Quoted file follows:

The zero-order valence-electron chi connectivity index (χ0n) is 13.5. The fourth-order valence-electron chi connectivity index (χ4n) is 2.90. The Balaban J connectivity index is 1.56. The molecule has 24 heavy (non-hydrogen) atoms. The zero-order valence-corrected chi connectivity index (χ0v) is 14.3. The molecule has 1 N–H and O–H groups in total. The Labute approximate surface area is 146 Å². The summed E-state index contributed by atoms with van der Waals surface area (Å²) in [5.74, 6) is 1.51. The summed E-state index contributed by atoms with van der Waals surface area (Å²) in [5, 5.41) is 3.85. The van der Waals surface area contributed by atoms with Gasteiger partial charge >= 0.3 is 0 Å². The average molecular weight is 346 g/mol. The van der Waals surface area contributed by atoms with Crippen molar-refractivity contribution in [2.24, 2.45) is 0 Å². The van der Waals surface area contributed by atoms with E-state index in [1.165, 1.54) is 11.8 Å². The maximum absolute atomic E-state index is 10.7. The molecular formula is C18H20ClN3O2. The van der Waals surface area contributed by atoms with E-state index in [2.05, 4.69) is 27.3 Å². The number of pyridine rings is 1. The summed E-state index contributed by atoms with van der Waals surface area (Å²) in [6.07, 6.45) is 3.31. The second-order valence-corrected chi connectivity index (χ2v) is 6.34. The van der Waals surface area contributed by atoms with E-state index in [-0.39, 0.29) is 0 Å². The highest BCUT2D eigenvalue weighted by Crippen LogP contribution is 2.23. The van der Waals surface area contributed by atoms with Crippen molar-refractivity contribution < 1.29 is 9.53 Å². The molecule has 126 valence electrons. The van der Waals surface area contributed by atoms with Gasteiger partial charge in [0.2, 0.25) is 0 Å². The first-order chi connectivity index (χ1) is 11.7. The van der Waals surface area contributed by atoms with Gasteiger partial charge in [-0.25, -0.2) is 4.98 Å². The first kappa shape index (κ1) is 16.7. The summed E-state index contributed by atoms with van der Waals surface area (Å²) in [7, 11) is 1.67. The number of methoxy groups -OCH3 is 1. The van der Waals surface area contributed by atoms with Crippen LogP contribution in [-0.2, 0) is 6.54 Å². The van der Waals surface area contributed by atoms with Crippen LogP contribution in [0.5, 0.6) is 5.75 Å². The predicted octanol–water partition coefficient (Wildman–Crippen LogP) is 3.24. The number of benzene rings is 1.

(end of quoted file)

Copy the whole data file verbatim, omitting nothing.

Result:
The zero-order valence-electron chi connectivity index (χ0n) is 13.5. The fourth-order valence-electron chi connectivity index (χ4n) is 2.90. The Balaban J connectivity index is 1.56. The molecule has 24 heavy (non-hydrogen) atoms. The zero-order valence-corrected chi connectivity index (χ0v) is 14.3. The molecule has 1 N–H and O–H groups in total. The Labute approximate surface area is 146 Å². The summed E-state index contributed by atoms with van der Waals surface area (Å²) in [5.74, 6) is 1.51. The summed E-state index contributed by atoms with van der Waals surface area (Å²) in [5, 5.41) is 3.85. The van der Waals surface area contributed by atoms with Gasteiger partial charge >= 0.3 is 0 Å². The average molecular weight is 346 g/mol. The van der Waals surface area contributed by atoms with Crippen molar-refractivity contribution in [2.24, 2.45) is 0 Å². The van der Waals surface area contributed by atoms with E-state index in [1.165, 1.54) is 11.8 Å². The maximum absolute atomic E-state index is 10.7. The molecular formula is C18H20ClN3O2. The van der Waals surface area contributed by atoms with E-state index in [2.05, 4.69) is 27.3 Å². The number of pyridine rings is 1. The summed E-state index contributed by atoms with van der Waals surface area (Å²) in [6.07, 6.45) is 3.31. The second-order valence-corrected chi connectivity index (χ2v) is 6.34. The van der Waals surface area contributed by atoms with E-state index in [-0.39, 0.29) is 0 Å². The highest BCUT2D eigenvalue weighted by Crippen LogP contribution is 2.23. The van der Waals surface area contributed by atoms with Crippen molar-refractivity contribution < 1.29 is 9.53 Å². The molecule has 126 valence electrons. The van der Waals surface area contributed by atoms with Gasteiger partial charge in [0.2, 0.25) is 0 Å². The first-order chi connectivity index (χ1) is 11.7. The van der Waals surface area contributed by atoms with Gasteiger partial charge in [-0.25, -0.2) is 4.98 Å². The first kappa shape index (κ1) is 16.7. The summed E-state index contributed by atoms with van der Waals surface area (Å²) in [7, 11) is 1.67. The number of methoxy groups -OCH3 is 1. The van der Waals surface area contributed by atoms with Crippen LogP contribution in [-0.2, 0) is 6.54 Å². The van der Waals surface area contributed by atoms with Crippen LogP contribution in [0.5, 0.6) is 5.75 Å². The predicted octanol–water partition coefficient (Wildman–Crippen LogP) is 3.24. The number of benzene rings is 1.